Frances, as usual, submitted a thoughtful, considered and quite detailed response for this post. She says: 'It is over a month since we saw Hamlet at the State Theatre and it's an interesting exercise to look back now and recall what are the lasting impressions left by the production.
|Fight scene - photo courtesy Whitsunday Times|
'The wall became increasingly permeable as the action moved into the palace and through various apartments, and with subtle lighting changes almost disappeared during the graveyard scene. It was a brilliantly flexible set which served the movement of the plot perfectly, combined with the skilfully unobtrusive placing and removal of props and furniture.
'The actors were admirable, performing with vigour and understanding. I particularly appreciated both Claudius (Sean O'Shea) and Gertrude (Doris Younane) for their subtly insightful phrasing. Hamlet (Josh McConville) was a strong presence throughout, Ophelia's (Matilda Ridgeway) mad scene was touchingly convincing and Polonius (Philip Dodd) portrayed effectively the elder statesman who was definitely not gaga. I felt that Horatio (Ivan Donato) was somewhat overlooked; he did not come across as quite the reliable friend who is Hamlet's staunch adviser and only confidant. The character who raised most questions for me was the Ghost (Sean O'Shea). This was no martial figure sure to evoke fear and awe in the onlookers, but rather a poor old person shuffling about in his pyjamas, not matching Hamlet's description of him, to Gertrude.
'I would have liked to ask the director why the "play within the play" was performed in Italian. It seemed unnecessary and the supertext a distraction. The huge bed which served as stage filled much of the acting area, confining the "audience" to a corner upstage. Consequently Claudius was denied his dramatic exit, calling for lights. He was already almost offstage, and the impact of his response to the play was weakened. Right afterwards, though, the murder of Polonius was the most convincing I think I have seen, both for the action and for the clear motivation behind it.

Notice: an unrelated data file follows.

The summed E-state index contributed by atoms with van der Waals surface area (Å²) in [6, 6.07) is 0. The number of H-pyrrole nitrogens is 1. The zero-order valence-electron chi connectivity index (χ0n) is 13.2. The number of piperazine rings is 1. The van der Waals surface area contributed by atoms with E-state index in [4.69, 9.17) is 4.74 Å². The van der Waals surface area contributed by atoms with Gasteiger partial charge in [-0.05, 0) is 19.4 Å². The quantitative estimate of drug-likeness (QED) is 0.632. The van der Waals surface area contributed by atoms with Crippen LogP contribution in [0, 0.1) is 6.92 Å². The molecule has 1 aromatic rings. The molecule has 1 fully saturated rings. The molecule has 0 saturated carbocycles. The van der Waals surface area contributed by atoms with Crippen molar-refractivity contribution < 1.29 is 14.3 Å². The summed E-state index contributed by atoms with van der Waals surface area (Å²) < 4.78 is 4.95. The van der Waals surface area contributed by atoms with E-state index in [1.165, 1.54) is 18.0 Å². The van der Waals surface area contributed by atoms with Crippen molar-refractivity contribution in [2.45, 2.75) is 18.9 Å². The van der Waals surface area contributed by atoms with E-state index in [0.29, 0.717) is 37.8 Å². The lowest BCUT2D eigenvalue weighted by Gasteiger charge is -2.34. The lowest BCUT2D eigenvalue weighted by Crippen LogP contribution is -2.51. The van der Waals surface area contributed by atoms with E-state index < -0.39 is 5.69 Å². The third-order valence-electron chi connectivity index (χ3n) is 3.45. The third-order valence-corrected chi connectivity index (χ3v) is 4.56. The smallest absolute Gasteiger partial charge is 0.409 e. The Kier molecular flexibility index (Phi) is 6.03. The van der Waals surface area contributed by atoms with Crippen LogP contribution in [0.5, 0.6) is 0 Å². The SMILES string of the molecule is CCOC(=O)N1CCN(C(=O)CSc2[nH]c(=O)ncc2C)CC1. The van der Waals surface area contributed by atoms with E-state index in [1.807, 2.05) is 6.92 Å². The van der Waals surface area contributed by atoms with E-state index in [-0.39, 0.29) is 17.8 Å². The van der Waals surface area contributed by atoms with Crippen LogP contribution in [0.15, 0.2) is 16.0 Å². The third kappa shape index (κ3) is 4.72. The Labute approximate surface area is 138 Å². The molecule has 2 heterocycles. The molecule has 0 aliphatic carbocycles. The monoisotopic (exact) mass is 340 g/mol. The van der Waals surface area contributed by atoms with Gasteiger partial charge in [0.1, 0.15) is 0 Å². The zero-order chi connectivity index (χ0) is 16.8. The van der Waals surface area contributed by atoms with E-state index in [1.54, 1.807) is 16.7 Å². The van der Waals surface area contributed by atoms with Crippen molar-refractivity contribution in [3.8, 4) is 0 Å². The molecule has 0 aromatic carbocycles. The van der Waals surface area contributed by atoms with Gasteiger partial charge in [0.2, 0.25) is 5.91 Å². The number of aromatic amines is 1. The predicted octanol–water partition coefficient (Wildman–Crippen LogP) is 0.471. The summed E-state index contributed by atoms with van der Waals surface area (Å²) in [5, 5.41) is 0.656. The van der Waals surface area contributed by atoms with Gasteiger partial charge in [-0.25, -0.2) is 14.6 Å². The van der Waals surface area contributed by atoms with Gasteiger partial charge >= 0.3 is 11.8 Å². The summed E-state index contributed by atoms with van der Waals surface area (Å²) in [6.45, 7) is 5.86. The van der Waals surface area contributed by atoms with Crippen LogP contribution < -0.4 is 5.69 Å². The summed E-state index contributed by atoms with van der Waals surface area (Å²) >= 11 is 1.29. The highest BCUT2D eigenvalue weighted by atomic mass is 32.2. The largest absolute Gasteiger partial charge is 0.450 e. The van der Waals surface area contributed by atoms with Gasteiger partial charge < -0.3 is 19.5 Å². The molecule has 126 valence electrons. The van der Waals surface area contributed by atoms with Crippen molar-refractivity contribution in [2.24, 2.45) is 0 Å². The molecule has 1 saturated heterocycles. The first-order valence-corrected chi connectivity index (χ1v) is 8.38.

'The whole performance maintained a powerful pace, and the final scene was full of drama. It is a great credit to the actors that they could create and sustain such intense suspense through the long duel, when the outcome is so universally known, and I am sure that the entire audience felt as I did, the need to relax the shoulders and take a few deep breaths when the end was finally reached.'
Jon says: 'I left the theatre feeling somewhat underwhelmed, but I'm not sure the production is entirely to blame. Being the first time I'd ever seen the play live, I think I would have rather experienced a more traditional, unabridged version. Even allowing for a difference in tastes though, I feel like this version over-emphasised Hamlet's destructive actions to the detriment of the story. Hamlet is arguably a hero-villain, but I don't think he can be allowed to lose the audience's favour lest we cease to care about the existential crisis at the heart of the play. This Hamlet is a bit too much of a brute for me to care all that much about why he's acting so outrageously.'
Elaine says: 'Bell Shakespeare company never amazes me and always amazes me. It never amazes me because I know I will always come away satisfied, and always amazes me because of its interpretation and its intensity. Hamlet was no exception. The scenery which was SO simple but so evocative and multilayered. The acting has left the impression of homogeny. Characters coming to the fore and then blending seamlessly into the background. No individual egos: more a team ethos. I have to confess to being a Bell tragic.'
Satima says: 'Like Elaine, I am a bit of a Bell tragic. The company is not afraid to see Shakespeare as entertainment rather than Holy Writ. Like many productions today, they took what a few years ago would have been regarded as "liberties" with the scripts, and are not afraid to modernise the characters and settings. I loved this version of Hamlet and would willingly see it again.'